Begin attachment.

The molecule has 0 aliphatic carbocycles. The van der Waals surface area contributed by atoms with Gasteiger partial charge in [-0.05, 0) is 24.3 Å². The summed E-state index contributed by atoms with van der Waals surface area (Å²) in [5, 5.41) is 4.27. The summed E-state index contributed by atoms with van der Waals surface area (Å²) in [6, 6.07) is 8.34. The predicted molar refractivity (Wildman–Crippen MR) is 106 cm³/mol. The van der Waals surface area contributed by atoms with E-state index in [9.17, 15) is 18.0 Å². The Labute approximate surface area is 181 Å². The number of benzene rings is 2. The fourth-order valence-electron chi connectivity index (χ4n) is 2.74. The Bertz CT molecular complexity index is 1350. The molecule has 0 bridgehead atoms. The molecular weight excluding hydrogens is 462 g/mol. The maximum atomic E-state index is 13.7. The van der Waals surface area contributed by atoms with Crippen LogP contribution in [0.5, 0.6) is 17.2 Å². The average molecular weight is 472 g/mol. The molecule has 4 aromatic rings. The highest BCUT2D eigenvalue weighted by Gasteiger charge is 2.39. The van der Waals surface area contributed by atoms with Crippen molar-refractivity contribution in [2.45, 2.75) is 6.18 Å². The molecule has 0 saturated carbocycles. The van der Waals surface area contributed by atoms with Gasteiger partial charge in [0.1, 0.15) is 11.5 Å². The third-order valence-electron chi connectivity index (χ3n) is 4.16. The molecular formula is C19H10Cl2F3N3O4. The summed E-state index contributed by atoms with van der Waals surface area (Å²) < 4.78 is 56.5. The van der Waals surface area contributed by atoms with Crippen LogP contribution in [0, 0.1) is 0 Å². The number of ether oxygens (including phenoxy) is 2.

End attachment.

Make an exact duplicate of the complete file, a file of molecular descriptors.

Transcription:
The molecule has 0 aliphatic carbocycles. The van der Waals surface area contributed by atoms with Gasteiger partial charge in [-0.05, 0) is 24.3 Å². The summed E-state index contributed by atoms with van der Waals surface area (Å²) in [5, 5.41) is 4.27. The summed E-state index contributed by atoms with van der Waals surface area (Å²) in [6, 6.07) is 8.34. The predicted molar refractivity (Wildman–Crippen MR) is 106 cm³/mol. The van der Waals surface area contributed by atoms with E-state index in [9.17, 15) is 18.0 Å². The Labute approximate surface area is 181 Å². The number of benzene rings is 2. The fourth-order valence-electron chi connectivity index (χ4n) is 2.74. The Bertz CT molecular complexity index is 1350. The molecule has 0 bridgehead atoms. The molecular weight excluding hydrogens is 462 g/mol. The maximum atomic E-state index is 13.7. The van der Waals surface area contributed by atoms with Crippen LogP contribution in [0.5, 0.6) is 17.2 Å². The average molecular weight is 472 g/mol. The molecule has 4 aromatic rings. The highest BCUT2D eigenvalue weighted by Gasteiger charge is 2.39. The van der Waals surface area contributed by atoms with Crippen molar-refractivity contribution in [2.45, 2.75) is 6.18 Å². The molecule has 0 saturated carbocycles. The van der Waals surface area contributed by atoms with Gasteiger partial charge in [0.1, 0.15) is 11.5 Å². The third-order valence-electron chi connectivity index (χ3n) is 4.16. The molecular formula is C19H10Cl2F3N3O4. The summed E-state index contributed by atoms with van der Waals surface area (Å²) < 4.78 is 56.5. The van der Waals surface area contributed by atoms with Crippen LogP contribution in [0, 0.1) is 0 Å². The number of ether oxygens (including phenoxy) is 2.